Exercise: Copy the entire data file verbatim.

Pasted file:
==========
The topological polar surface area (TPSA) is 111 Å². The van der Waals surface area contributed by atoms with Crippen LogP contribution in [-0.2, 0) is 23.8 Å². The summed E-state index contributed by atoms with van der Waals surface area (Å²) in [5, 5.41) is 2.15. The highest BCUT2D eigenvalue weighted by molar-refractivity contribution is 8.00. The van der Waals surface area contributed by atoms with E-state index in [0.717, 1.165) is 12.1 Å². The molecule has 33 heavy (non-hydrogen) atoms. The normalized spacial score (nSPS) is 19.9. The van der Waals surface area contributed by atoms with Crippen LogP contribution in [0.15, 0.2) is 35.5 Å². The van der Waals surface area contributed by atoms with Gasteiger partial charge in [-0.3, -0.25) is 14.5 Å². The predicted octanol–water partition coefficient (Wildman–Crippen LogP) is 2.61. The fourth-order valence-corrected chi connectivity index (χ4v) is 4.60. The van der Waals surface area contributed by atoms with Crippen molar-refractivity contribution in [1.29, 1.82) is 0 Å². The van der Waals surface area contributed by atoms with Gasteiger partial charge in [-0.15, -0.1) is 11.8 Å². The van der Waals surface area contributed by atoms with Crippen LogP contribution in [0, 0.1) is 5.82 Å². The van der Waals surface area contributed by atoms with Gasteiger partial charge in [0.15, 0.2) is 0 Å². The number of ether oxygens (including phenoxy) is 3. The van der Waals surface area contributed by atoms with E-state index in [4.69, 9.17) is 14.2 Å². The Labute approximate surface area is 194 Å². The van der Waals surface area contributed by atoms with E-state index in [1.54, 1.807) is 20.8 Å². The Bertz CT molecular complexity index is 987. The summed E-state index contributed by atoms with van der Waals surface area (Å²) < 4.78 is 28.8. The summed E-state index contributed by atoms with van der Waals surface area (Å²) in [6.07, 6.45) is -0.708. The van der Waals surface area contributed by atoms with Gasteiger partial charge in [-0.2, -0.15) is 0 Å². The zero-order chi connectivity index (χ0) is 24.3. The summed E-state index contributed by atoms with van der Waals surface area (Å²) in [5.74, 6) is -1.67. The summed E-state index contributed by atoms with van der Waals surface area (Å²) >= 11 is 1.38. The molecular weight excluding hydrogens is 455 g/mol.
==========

The topological polar surface area (TPSA) is 111 Å². The van der Waals surface area contributed by atoms with Crippen LogP contribution in [-0.2, 0) is 23.8 Å². The summed E-state index contributed by atoms with van der Waals surface area (Å²) in [5, 5.41) is 2.15. The highest BCUT2D eigenvalue weighted by molar-refractivity contribution is 8.00. The van der Waals surface area contributed by atoms with E-state index in [0.717, 1.165) is 12.1 Å². The molecule has 33 heavy (non-hydrogen) atoms. The normalized spacial score (nSPS) is 19.9. The van der Waals surface area contributed by atoms with Crippen LogP contribution in [0.15, 0.2) is 35.5 Å². The van der Waals surface area contributed by atoms with Gasteiger partial charge in [-0.3, -0.25) is 14.5 Å². The predicted octanol–water partition coefficient (Wildman–Crippen LogP) is 2.61. The fourth-order valence-corrected chi connectivity index (χ4v) is 4.60. The van der Waals surface area contributed by atoms with Crippen molar-refractivity contribution in [1.29, 1.82) is 0 Å². The van der Waals surface area contributed by atoms with Gasteiger partial charge in [-0.15, -0.1) is 11.8 Å². The van der Waals surface area contributed by atoms with Crippen LogP contribution in [0, 0.1) is 5.82 Å². The van der Waals surface area contributed by atoms with Gasteiger partial charge in [0.15, 0.2) is 0 Å². The number of ether oxygens (including phenoxy) is 3. The van der Waals surface area contributed by atoms with E-state index in [4.69, 9.17) is 14.2 Å². The Labute approximate surface area is 194 Å². The van der Waals surface area contributed by atoms with E-state index in [1.54, 1.807) is 20.8 Å². The Bertz CT molecular complexity index is 987. The summed E-state index contributed by atoms with van der Waals surface area (Å²) < 4.78 is 28.8. The summed E-state index contributed by atoms with van der Waals surface area (Å²) in [6.07, 6.45) is -0.708. The van der Waals surface area contributed by atoms with Gasteiger partial charge in [-0.2, -0.15) is 0 Å². The zero-order chi connectivity index (χ0) is 24.3. The summed E-state index contributed by atoms with van der Waals surface area (Å²) in [5.74, 6) is -1.67. The summed E-state index contributed by atoms with van der Waals surface area (Å²) >= 11 is 1.38. The molecular weight excluding hydrogens is 455 g/mol.